We’ve seen many articles covering this topic but bad hiring decisions continue – WHY?
Can the cost of a bad hire be quantified? It’s a fairly simple matter, in terms of pounds and pence, as evidenced by The Recruitment and Employment Confederation (REC), who calculate that a bad hire at middle management level, with a salary of £42,000, can ultimately cost a business over £132,000.
Astonishingly this figure does not include the hidden costs of making an inappropriate decision. Add-ons include such things as the cost of the initial recruitment and training, the decrease in productivity that can occur which may itself lead to increased staff turnover and finally the amount of money it costs to replace the employee.
It soon mounts up and with up to 85% of senior HR staff admitting to making a bad hire for their organisation, it’s not one that many businesses can afford to repeat, especially specialist companies and smaller start ups.
Further research from the REC demonstrates that good recruitment boosts UK productivity by £7.7 billion each year. This is led directly by specialist recruitment companies whose expertise and wide range of contacts enable them to place the right person in the right role.
Let’s take a look at each of the hidden cost issues raised by the REC in detail.
Initial recruitment – a company’s staff are often talked about as its biggest asset but many employers view the recruitment process as something akin to fast food – it’s cheap and cheerful but has little nutritional value, and you’ll need another one very soon. This wasteful process, which costs the average company around £5,000 per employee, will inevitably backfire and impact the organisation’s bottom line.
Training – it’s estimated that, whether it’s in-house or external, companies in the UK spend an average of £1,000 per employee on training. If the training process has to be repeated frequently due to the employee not being suitable for the role or vice versa, the costs soon mount up.
Decrease in productivity – almost 40% of businesses say that a bad hire reduces productivity. This might manifest itself in them not being able to cope with the work, even after training, not ‘gelling’ with an already established team, being unable to meet deadlines, or issues with attendance and absenteeism.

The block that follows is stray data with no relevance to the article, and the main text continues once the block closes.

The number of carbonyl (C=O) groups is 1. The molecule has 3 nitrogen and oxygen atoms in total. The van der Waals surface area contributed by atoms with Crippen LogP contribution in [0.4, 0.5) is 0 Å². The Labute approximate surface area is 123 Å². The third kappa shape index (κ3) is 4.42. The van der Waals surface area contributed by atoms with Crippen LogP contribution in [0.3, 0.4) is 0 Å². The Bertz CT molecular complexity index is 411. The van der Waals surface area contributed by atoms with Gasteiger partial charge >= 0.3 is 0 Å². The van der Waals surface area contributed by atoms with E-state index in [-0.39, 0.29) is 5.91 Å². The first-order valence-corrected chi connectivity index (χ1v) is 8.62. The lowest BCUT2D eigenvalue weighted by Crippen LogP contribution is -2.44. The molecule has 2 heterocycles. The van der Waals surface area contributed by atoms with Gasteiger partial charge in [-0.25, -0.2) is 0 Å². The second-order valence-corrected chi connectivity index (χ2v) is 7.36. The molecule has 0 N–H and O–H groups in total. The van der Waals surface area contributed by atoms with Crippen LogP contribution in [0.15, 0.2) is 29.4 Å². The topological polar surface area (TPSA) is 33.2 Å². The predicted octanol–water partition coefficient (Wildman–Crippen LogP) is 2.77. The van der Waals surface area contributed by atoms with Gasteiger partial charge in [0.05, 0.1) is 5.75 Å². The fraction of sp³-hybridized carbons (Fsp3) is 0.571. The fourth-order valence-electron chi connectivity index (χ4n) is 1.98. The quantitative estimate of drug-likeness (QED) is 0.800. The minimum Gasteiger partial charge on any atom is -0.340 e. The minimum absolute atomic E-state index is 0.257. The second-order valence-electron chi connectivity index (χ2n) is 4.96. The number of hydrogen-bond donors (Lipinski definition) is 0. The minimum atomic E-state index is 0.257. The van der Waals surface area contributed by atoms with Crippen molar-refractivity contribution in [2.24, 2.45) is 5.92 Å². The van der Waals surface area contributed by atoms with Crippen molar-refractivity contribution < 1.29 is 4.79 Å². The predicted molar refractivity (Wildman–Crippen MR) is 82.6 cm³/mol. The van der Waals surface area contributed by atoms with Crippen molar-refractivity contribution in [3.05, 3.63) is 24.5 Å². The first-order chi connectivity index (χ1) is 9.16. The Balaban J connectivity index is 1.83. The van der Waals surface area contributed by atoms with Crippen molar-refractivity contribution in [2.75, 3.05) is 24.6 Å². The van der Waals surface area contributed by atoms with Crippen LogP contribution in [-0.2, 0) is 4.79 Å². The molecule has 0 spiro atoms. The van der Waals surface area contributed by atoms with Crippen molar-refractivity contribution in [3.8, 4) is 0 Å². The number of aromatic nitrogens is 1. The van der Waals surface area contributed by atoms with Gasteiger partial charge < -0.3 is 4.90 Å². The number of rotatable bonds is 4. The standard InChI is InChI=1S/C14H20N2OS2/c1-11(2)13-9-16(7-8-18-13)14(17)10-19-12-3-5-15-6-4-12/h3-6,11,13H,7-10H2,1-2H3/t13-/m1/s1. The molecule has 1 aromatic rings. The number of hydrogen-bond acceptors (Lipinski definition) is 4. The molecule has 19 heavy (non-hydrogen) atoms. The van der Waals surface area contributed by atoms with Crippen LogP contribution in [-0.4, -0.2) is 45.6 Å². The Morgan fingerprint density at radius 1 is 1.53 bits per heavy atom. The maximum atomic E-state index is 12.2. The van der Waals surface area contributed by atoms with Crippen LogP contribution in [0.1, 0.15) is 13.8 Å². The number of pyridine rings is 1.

Increased staff turnover – the impact that a bad hire can have on other members of staff can be catastrophic, causing a domino effect of low morale, resignations and more recruitment, which may be done in a state of panic in order to get staff numbers back up to their original level. It also impacts on HR staff who have to devote more of their time to dealing with the impact of the bad hire, and less on members of staff who may genuinely need their input. Additionally, the company may gain a reputation for being somewhere that staff do not linger because they don’t feel valued.
Replacing the employee – as we mentioned in the first point, a department’s recruitment budget should be wisely used, not squandered.
What’s the solution?
The most obvious solution is not to make the bad hire in the first place. However, it’s not always as simple as it sounds. Let’s take a look at the steps you can take to avoid finding yourself and your company in such a situation.
De-risk your hire
Firstly and most importantly, companies should seek a recruitment consultancy that strives to eliminate risk from the recruitment process – both for the candidate and the company hiring them. It sounds straightforward but not all recruitment suppliers are willing or able to achieve this.
Decreasing risk includes such strategies as:
Working with a recruitment consultancy that is open and transparent about its processes and what it can bring you. Conversely, you should also be absolutely clear about your needs in terms of future growth, culture and vision. Anything less will be selling yourself short and may not result in your ideal candidate, so it’s important to have a thorough brief for your agent and you should expect them to ask you about such matters. Ask them how they will raise your profile, increase your brand recognition and position you as a desirable employer.
Asking the recruitment consultancy about its selection procedures. Have they conducted thorough face-to-face interviews to establish the candidate’s skill level, knowledge of their industry and their personality (something which is often overlooked) or do they rely simply on a CV? Do they conduct bespoke competency matrix screening on every candidate to analyse their competencies and skill sets and determine whether what they bring to the role will complete the team? Do they delve into the candidate’s background, cross-referencing their CV and even exploring their social media accounts? Do they offer you a shortlist of the best possible applicants for the role?
Utilising data and innovative bespoke software to drive industry-leading research which enables them to identify rising stars in the industry. Mapping top talent doesn’t happen by accident, and if your current recruitment agency is waiting for the next big thing to simply fall into their lap, it’s time to look for someone more proactive.
Ultimately in recruitment, as in life, there are no ‘no-risk’ situations. However, careful planning and working with an agency who seeks to minimise your risk and assist in your future growth is a sensible strategy that will pay off. If you’re looking to make the right hire for your business, whilst minimising risk and maximising effectiveness, get in touch with JIE Search.